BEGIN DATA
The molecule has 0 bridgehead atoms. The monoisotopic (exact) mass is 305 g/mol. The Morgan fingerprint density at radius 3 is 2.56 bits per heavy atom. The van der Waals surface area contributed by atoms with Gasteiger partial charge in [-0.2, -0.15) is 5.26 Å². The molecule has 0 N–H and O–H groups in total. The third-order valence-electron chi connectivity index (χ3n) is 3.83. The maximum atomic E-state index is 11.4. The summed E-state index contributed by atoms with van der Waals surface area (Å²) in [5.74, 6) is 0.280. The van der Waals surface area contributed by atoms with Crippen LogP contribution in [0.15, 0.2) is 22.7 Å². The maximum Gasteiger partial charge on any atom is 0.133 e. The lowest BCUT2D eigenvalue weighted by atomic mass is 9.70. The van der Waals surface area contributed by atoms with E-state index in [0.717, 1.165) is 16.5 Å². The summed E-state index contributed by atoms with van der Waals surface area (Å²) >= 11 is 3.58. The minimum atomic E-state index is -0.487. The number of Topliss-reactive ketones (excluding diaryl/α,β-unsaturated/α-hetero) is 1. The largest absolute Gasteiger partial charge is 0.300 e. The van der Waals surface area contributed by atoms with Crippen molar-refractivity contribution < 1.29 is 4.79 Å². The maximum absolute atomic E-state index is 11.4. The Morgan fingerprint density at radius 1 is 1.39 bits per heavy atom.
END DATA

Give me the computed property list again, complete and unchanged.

The molecule has 0 bridgehead atoms. The monoisotopic (exact) mass is 305 g/mol. The Morgan fingerprint density at radius 3 is 2.56 bits per heavy atom. The van der Waals surface area contributed by atoms with Gasteiger partial charge in [-0.2, -0.15) is 5.26 Å². The molecule has 0 N–H and O–H groups in total. The third-order valence-electron chi connectivity index (χ3n) is 3.83. The maximum atomic E-state index is 11.4. The summed E-state index contributed by atoms with van der Waals surface area (Å²) in [5.74, 6) is 0.280. The van der Waals surface area contributed by atoms with Crippen LogP contribution in [0.15, 0.2) is 22.7 Å². The maximum Gasteiger partial charge on any atom is 0.133 e. The lowest BCUT2D eigenvalue weighted by atomic mass is 9.70. The van der Waals surface area contributed by atoms with E-state index in [0.717, 1.165) is 16.5 Å². The summed E-state index contributed by atoms with van der Waals surface area (Å²) >= 11 is 3.58. The minimum atomic E-state index is -0.487. The number of Topliss-reactive ketones (excluding diaryl/α,β-unsaturated/α-hetero) is 1. The largest absolute Gasteiger partial charge is 0.300 e. The van der Waals surface area contributed by atoms with Crippen molar-refractivity contribution < 1.29 is 4.79 Å². The maximum absolute atomic E-state index is 11.4. The Morgan fingerprint density at radius 1 is 1.39 bits per heavy atom.